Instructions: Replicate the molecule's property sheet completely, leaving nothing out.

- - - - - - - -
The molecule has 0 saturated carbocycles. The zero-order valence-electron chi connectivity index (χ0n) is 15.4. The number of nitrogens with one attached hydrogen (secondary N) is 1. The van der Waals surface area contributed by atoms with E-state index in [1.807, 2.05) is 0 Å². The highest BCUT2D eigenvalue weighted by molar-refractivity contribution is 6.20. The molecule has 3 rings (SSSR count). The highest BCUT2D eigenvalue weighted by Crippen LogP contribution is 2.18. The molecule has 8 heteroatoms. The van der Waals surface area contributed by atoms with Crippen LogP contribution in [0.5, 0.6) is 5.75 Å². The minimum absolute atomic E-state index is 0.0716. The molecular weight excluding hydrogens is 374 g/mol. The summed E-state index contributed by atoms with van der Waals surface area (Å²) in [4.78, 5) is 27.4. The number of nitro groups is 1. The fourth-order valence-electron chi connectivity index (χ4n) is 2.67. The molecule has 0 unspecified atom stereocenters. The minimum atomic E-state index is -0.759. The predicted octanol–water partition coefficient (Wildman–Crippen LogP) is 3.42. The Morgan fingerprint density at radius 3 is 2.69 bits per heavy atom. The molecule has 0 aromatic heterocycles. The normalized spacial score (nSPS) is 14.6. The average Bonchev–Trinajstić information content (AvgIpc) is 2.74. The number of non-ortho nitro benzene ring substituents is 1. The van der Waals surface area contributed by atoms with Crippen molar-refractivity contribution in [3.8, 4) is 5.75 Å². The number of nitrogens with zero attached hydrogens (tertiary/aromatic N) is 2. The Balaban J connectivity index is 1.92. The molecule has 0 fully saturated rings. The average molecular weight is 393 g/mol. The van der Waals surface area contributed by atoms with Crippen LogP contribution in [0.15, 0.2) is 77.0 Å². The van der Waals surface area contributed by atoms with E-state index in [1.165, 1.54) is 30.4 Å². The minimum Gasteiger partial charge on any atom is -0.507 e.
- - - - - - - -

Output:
The molecule has 0 saturated carbocycles. The zero-order valence-electron chi connectivity index (χ0n) is 15.4. The number of nitrogens with one attached hydrogen (secondary N) is 1. The van der Waals surface area contributed by atoms with E-state index in [1.807, 2.05) is 0 Å². The highest BCUT2D eigenvalue weighted by molar-refractivity contribution is 6.20. The molecule has 3 rings (SSSR count). The highest BCUT2D eigenvalue weighted by Crippen LogP contribution is 2.18. The molecule has 8 heteroatoms. The van der Waals surface area contributed by atoms with Crippen LogP contribution in [0.5, 0.6) is 5.75 Å². The minimum absolute atomic E-state index is 0.0716. The molecular weight excluding hydrogens is 374 g/mol. The summed E-state index contributed by atoms with van der Waals surface area (Å²) in [4.78, 5) is 27.4. The number of nitro groups is 1. The fourth-order valence-electron chi connectivity index (χ4n) is 2.67. The molecule has 0 unspecified atom stereocenters. The minimum atomic E-state index is -0.759. The predicted octanol–water partition coefficient (Wildman–Crippen LogP) is 3.42. The Morgan fingerprint density at radius 3 is 2.69 bits per heavy atom. The molecule has 0 aromatic heterocycles. The normalized spacial score (nSPS) is 14.6. The average Bonchev–Trinajstić information content (AvgIpc) is 2.74. The number of non-ortho nitro benzene ring substituents is 1. The van der Waals surface area contributed by atoms with Crippen molar-refractivity contribution in [3.8, 4) is 5.75 Å². The number of nitrogens with zero attached hydrogens (tertiary/aromatic N) is 2. The Balaban J connectivity index is 1.92. The molecule has 0 fully saturated rings. The average molecular weight is 393 g/mol. The van der Waals surface area contributed by atoms with Crippen LogP contribution in [0.15, 0.2) is 77.0 Å². The van der Waals surface area contributed by atoms with E-state index in [1.165, 1.54) is 30.4 Å². The minimum Gasteiger partial charge on any atom is -0.507 e.